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The HSUS Joins Forces with SPCA Wildlife Care Center

Broward's Lt. Sherry Schlueter to Lead Wildlife Rescue and Rehab Center

The Humane Society of the United States

The Humane Society of the United States and the Broward County SPCA Wildlife Care Center announce that a corporate combination of the two organizations took effect on Saturday, June 27. The groups announced in November that they had plans to join forces, and that process is now complete.

Sherry Schlueter, who is retiring from the Broward Sheriff's Office after a remarkably distinguished career, will become director of the center's staff and activities. Schlueter led the sheriff's office's Special Victims and Family Crimes section. She is an expert on the connection between animal cruelty and human violence, and has been associated with the SPCA Wildlife Care Center since its earliest days.

"I am delighted to be joining The Humane Society of the United States and grateful for the opportunity to lead the effort to protect and care for wild animals in South Florida," said Schlueter. "The SPCA Wildlife Care Center is a special place with a dedicated and talented staff. I am privileged to have the opportunity to work with them and with the leadership of The Humane Society of the United States."

Schlueter has served as vice president of the board of directors of the center for many years. Her involvement with the center dates back to 40 years ago when she and her sister helped care for injured and orphaned wild animals at the home of Bea Humphries.

Humphries rescued and cared for animals out of her Florida home before founding the center on Oct. 9, 1969. The organization moved to a 4.1-acre property in Fort Lauderdale in 1970 and now has a staff of 60, including veterinarians and veterinary technicians. The staff is supported by 600 active volunteers who care for 400 to 900 animals at any one time. The property contains habitats and rehabilitation centers where animals are treated and prepared for release.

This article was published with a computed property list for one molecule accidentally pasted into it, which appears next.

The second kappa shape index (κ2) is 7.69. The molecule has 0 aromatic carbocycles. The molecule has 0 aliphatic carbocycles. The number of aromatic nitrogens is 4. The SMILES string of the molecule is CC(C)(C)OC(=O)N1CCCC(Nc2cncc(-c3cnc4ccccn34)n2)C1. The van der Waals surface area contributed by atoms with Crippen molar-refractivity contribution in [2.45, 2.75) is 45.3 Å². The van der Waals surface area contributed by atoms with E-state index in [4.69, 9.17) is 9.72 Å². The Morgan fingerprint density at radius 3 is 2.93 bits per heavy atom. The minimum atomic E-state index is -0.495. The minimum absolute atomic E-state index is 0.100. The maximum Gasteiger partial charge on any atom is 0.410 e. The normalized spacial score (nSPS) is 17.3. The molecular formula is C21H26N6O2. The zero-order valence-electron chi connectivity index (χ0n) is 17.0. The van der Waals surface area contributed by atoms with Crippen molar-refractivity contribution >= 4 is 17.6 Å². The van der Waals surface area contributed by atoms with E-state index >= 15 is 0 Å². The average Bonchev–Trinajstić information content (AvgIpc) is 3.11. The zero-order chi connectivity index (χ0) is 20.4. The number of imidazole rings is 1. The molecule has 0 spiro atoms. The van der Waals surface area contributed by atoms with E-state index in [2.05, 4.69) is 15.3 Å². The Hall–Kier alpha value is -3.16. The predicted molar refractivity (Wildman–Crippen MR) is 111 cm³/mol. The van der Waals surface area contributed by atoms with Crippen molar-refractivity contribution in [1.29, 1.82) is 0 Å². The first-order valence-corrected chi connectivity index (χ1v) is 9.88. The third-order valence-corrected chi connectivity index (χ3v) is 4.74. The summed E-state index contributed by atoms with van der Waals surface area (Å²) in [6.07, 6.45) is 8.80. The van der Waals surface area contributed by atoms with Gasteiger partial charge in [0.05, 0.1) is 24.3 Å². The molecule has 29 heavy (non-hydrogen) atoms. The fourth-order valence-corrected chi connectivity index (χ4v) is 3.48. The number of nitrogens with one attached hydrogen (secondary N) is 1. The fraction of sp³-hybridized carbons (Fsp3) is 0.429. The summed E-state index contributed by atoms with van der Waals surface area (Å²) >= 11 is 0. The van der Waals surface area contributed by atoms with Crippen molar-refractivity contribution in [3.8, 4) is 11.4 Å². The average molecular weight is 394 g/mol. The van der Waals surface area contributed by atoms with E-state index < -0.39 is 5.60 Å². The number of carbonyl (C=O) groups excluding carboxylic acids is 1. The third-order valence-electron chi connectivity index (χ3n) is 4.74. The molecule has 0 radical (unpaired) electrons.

The SPCA Wildlife Care Center serves the South Florida Tri-County region with rescue, rehabilitation and release services for wildlife and selected domestic animals, including certain farm animals (not dogs and cats). The Center admits approximately 14,000 injured, orphaned, abandoned or abused native wild animals or exotic domestic animals per year. The SPCA Wildlife Care Center will retain its management, distinctive programs and local identity while joining The HSUS' family of animal care and protection programs.

"I have been an admirer of Sherry Schlueter for years for her law enforcement work and her work on the relationship between animal cruelty and other criminal behavior," said Wayne Pacelle, The HSUS' president and CEO. "Now, we are thrilled to have her on full time, and running the SPCA Wildlife Care Center and representing HSUS on a broader set of issues in south Florida."

Broward County Sheriff Al Lamberti said, "Sherry Schlueter pioneered the field of animal abuse investigation right here in Broward County. She got the Broward Sheriff's Office started in terms of special victims' investigations when she started her career. This is a great opportunity for her. She has had a stellar career and our loss is definitely HSUS' gain."     

The SPCA Wildlife Care Center becomes the fifth animal care center under the auspices of The Humane Society of the United States and makes us one of the largest and most diverse providers of direct care for animals in the United States. The HSUS directly cared for more than 70,000 animals in 2008 through its sanctuaries, rehabilitation centers, spay and neuter services, mobile veterinary clinics, disaster response, and other programs.

The other animal care centers, operated with the Fund for Animals, include the Cape Wildlife Center in Massachusetts, the Cleveland Amory Black Beauty Ranch in Texas (which has more than 1,000 large mammals, including more than 700 horses and other equines), the Wildlife Center in Ramona, Calif., and the Duchess Sanctuary in Oregon (a horse sanctuary).

The corporate combination is the latest in a series of strategies to increase The HSUS' portfolio of programs and affiliates. In 2005 The HSUS joined with The Fund for Animals. In 2006 The HSUS joined with the Doris Day Animal League. In 2007 The HSUS joined with the Association of Veterinarians for Animal Rights to create the Humane Society Veterinary Medical Association.


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The Humane Society of the United States is the nation's largest animal protection organization — backed by 11 million Americans, or one of every 28. For more than a half-century, The HSUS has been fighting for the protection of all animals through advocacy, education and hands-on programs. Celebrating animals and confronting cruelty — On the web at humanesociety.org. 

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